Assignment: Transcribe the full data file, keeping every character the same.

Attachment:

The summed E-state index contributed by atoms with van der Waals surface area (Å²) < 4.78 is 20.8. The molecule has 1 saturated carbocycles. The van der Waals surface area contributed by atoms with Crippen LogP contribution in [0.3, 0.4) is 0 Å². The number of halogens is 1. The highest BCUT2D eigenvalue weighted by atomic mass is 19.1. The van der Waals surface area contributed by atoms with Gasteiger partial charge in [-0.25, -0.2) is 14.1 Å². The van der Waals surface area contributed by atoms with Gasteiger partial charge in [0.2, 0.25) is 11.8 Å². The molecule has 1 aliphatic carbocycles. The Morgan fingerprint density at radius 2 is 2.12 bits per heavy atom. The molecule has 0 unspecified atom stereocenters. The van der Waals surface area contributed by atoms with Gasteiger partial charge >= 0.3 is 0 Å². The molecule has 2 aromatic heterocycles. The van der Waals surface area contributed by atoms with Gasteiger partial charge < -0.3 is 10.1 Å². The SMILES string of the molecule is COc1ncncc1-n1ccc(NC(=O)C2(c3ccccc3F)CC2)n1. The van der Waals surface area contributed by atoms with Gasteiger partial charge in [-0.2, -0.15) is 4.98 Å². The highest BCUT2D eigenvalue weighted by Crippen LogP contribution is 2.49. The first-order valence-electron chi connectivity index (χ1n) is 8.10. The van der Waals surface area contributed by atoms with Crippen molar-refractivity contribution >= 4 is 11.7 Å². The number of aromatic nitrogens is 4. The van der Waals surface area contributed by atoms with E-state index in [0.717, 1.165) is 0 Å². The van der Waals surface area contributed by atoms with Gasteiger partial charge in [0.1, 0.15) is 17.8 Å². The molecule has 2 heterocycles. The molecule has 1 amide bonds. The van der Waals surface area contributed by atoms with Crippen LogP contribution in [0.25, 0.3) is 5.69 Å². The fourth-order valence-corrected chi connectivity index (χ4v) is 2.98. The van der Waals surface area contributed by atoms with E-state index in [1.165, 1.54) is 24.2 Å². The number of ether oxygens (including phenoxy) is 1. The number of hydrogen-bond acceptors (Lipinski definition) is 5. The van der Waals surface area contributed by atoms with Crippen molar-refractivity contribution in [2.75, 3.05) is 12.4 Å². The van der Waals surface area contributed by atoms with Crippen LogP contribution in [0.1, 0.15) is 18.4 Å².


The summed E-state index contributed by atoms with van der Waals surface area (Å²) < 4.78 is 20.8. The molecule has 1 saturated carbocycles. The van der Waals surface area contributed by atoms with Crippen LogP contribution in [0.3, 0.4) is 0 Å². The number of halogens is 1. The highest BCUT2D eigenvalue weighted by atomic mass is 19.1. The van der Waals surface area contributed by atoms with Gasteiger partial charge in [-0.25, -0.2) is 14.1 Å². The van der Waals surface area contributed by atoms with Gasteiger partial charge in [0.2, 0.25) is 11.8 Å². The molecule has 1 aliphatic carbocycles. The Morgan fingerprint density at radius 2 is 2.12 bits per heavy atom. The molecule has 0 unspecified atom stereocenters. The van der Waals surface area contributed by atoms with Gasteiger partial charge >= 0.3 is 0 Å². The molecule has 2 aromatic heterocycles. The van der Waals surface area contributed by atoms with Gasteiger partial charge < -0.3 is 10.1 Å². The SMILES string of the molecule is COc1ncncc1-n1ccc(NC(=O)C2(c3ccccc3F)CC2)n1. The van der Waals surface area contributed by atoms with Gasteiger partial charge in [-0.2, -0.15) is 4.98 Å². The highest BCUT2D eigenvalue weighted by Crippen LogP contribution is 2.49. The first-order valence-electron chi connectivity index (χ1n) is 8.10. The van der Waals surface area contributed by atoms with Crippen molar-refractivity contribution >= 4 is 11.7 Å². The number of aromatic nitrogens is 4. The van der Waals surface area contributed by atoms with E-state index in [0.717, 1.165) is 0 Å². The van der Waals surface area contributed by atoms with Gasteiger partial charge in [0.1, 0.15) is 17.8 Å². The molecule has 2 heterocycles. The molecule has 1 amide bonds. The van der Waals surface area contributed by atoms with Crippen LogP contribution in [0.25, 0.3) is 5.69 Å². The fourth-order valence-corrected chi connectivity index (χ4v) is 2.98. The van der Waals surface area contributed by atoms with E-state index in [1.165, 1.54) is 24.2 Å². The number of ether oxygens (including phenoxy) is 1. The number of hydrogen-bond acceptors (Lipinski definition) is 5. The van der Waals surface area contributed by atoms with Crippen molar-refractivity contribution in [2.75, 3.05) is 12.4 Å². The van der Waals surface area contributed by atoms with Crippen LogP contribution in [0.1, 0.15) is 18.4 Å².